The works of George Peele, Volume 1 (Google eBook)

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Houghton, Mifflin & Co., 1888
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Page 22 - Fair and fair and twice so fair, As fair as any may be ; Thy love is fair for thee alone, And for no other lady.
Page 12 - Not Iris in her pride and bravery Adorns her Arch with such variety ; Nor doth the Milk-white Way in frosty night Appear so fair and beautiful in sight, As done these fields, and groves, and sweetest bowers, Bestrew'd and deck'd with parti-colour*d flowers.
Page 342 - Gently dip, but not too deep, For fear thou make the golden beard to weep. Fair maid, white and red, Comb me smooth, and stroke my head, And every hair a sheaf shall be, And every sheaf a golden tree.
Page 23 - My love is fair, my love is gay, As fresh as bin the flowers in May, And of my love my roundelay, My merry, merry, merry roundelay, Concludes with Cupid's curse, — They that do change old love for new, Pray gods they change for worse ! Ambo simul.
Page 309 - When as the rye reach to the chin, And chopcherry, chopcherry ripe within, Strawberries swimming in the cream, And school-boys playing in the stream; Then O, then O, then O, my true love said, Till that time come again, She could not live a maid.
Page 71 - Elyzium hight, and of the place Her name that governs there Eliza is ; A kingdom that may well compare with mine, An ancient seat of kings, a second Troy, Y-compassed round with a commodious sea...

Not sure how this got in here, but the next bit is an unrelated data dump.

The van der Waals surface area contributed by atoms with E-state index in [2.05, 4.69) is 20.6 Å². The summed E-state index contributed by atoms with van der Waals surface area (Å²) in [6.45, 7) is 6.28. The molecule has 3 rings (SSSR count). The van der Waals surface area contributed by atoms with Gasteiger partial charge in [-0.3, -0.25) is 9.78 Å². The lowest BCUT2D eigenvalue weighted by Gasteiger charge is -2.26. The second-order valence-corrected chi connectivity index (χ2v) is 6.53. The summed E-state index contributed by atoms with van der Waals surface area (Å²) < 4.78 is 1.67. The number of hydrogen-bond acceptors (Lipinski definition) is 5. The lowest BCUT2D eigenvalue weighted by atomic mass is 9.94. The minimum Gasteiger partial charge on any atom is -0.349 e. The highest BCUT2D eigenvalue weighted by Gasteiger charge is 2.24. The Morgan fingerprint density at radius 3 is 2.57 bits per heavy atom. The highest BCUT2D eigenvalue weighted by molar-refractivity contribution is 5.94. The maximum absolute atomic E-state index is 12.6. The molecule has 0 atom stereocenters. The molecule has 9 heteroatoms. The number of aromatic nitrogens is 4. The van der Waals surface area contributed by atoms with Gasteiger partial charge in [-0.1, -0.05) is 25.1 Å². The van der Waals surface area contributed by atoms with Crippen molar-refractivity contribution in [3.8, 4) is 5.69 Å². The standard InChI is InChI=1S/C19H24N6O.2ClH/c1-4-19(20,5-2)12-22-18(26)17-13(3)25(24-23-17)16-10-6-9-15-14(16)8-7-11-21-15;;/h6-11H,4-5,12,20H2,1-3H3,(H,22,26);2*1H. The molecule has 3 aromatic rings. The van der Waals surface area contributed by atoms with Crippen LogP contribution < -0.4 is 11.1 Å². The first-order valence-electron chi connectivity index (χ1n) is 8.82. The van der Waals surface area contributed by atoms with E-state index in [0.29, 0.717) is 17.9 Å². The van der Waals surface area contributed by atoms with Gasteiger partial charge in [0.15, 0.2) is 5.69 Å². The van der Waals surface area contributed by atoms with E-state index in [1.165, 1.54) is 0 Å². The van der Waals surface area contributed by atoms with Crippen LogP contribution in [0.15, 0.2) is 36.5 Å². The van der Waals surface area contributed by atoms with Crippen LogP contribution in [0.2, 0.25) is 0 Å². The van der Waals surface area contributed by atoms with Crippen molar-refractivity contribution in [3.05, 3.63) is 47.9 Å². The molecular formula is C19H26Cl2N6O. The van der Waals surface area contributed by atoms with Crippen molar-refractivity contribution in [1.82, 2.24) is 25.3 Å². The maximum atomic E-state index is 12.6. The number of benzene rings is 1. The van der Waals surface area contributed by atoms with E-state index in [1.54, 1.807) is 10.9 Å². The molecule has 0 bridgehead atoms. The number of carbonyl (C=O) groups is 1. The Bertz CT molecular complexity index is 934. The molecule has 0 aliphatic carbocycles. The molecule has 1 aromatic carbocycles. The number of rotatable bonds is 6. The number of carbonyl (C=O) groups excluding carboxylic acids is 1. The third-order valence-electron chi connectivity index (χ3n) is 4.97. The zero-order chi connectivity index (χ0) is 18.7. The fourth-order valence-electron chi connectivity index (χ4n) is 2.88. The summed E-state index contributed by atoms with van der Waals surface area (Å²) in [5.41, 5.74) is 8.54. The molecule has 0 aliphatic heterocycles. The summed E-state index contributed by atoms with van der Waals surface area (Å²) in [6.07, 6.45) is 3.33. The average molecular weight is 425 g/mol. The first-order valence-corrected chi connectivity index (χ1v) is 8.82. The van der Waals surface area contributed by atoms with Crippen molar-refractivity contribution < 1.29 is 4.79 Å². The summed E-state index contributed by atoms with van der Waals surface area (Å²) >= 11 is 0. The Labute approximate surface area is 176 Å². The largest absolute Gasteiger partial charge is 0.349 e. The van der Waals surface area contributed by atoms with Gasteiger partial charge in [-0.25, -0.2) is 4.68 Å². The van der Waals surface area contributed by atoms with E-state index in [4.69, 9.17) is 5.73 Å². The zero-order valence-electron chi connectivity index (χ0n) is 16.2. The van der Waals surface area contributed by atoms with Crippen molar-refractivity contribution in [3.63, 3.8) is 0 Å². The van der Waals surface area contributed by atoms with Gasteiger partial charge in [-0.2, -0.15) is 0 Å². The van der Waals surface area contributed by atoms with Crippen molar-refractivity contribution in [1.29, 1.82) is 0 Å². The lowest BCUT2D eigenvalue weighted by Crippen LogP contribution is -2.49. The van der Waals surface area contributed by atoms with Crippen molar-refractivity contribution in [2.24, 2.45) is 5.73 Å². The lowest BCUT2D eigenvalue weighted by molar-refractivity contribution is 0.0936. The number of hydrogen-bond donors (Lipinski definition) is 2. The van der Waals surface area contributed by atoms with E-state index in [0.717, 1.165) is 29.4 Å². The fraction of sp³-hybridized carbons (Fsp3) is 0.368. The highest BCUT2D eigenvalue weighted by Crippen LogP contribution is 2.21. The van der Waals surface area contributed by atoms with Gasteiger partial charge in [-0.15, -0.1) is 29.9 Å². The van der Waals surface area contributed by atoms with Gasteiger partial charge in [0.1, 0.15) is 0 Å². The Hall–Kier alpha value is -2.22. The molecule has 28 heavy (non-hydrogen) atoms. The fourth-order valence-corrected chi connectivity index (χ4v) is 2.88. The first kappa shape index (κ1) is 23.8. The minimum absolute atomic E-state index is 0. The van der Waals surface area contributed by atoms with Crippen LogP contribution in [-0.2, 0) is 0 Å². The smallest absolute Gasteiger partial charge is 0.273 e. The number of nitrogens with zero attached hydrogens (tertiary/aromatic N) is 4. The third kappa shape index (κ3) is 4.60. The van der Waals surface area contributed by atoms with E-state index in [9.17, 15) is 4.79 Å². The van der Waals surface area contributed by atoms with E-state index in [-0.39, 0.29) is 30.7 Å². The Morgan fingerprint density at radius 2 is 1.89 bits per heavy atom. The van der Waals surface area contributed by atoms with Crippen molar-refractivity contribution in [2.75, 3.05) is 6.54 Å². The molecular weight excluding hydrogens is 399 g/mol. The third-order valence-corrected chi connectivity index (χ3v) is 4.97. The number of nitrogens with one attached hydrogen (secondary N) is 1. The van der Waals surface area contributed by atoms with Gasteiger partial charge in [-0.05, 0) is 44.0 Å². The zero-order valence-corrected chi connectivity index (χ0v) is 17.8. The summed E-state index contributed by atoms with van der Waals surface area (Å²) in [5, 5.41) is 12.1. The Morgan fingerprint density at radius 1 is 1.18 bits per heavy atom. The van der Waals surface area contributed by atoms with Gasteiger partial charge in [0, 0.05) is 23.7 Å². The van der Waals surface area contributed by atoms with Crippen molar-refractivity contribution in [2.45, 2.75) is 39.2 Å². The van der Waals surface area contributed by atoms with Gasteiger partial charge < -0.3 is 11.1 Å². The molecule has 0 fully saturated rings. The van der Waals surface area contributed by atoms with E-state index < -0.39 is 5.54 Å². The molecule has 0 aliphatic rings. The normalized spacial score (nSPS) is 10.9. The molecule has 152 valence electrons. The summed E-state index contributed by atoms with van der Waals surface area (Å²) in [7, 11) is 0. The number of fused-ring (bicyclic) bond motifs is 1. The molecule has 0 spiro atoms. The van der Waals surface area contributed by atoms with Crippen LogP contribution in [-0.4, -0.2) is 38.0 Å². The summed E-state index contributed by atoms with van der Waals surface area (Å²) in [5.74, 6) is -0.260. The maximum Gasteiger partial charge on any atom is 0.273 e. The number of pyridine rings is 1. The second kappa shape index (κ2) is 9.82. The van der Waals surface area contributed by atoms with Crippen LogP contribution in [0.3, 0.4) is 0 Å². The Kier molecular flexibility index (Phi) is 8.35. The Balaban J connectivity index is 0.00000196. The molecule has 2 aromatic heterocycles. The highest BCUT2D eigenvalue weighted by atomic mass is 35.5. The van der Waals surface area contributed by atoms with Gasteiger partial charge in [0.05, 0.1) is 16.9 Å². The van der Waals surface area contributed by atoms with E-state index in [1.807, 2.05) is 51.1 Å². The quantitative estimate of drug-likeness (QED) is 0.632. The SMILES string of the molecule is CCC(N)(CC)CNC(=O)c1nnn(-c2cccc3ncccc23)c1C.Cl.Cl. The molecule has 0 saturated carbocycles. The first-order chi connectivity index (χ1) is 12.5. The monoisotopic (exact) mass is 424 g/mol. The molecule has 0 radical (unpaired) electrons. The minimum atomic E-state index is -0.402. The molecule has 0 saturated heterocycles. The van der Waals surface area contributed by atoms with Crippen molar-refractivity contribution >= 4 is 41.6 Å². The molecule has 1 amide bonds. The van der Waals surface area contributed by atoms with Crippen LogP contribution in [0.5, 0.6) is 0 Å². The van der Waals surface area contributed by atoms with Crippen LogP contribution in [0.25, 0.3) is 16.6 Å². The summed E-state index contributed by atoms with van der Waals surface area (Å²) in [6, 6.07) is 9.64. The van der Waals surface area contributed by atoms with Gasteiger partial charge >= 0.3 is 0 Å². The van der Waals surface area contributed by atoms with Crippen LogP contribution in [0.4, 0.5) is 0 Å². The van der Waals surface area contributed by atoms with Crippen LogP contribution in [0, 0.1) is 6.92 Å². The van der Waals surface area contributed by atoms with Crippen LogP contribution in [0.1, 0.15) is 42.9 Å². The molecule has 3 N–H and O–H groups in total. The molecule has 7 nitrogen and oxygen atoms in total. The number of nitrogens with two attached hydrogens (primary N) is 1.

Page 23 - My love can pipe, my love can sing, My love can many a pretty thing, And of his lovely praises ring My merry merry merry roundelays: "Amen" to Cupid's curse: They that do change old love for new, Pray gods they change for worse.
Page xxxvi - Base minded men al three of you, if by my miserie ye be not warned : for unto none of you (like me) sought those burres to cleave : those Puppits (I meane) that speake from our mouths, those Anticks garnisht in our colours.
Page 320 - Meroe hight, a famous witch, And by her cunning I of her did learn To change and alter shapes of mortal men. There did I turn myself into a dragon, And stole away the daughter to the king, Fair Delia, the mistress of my heart ; And brought her hither to revive the man That seemeth young and pleasant to behold, And yet is aged, crooked, weak, and numb.
Page 317 - Huan. I have abandoned the court and honourable company, to do my devoir against this sore sorcerer and mighty magician : if this lady be so fair as she is said to be, she is mine, she is mine; meus, mea, meum, in contemptum omnium grammaticorum.

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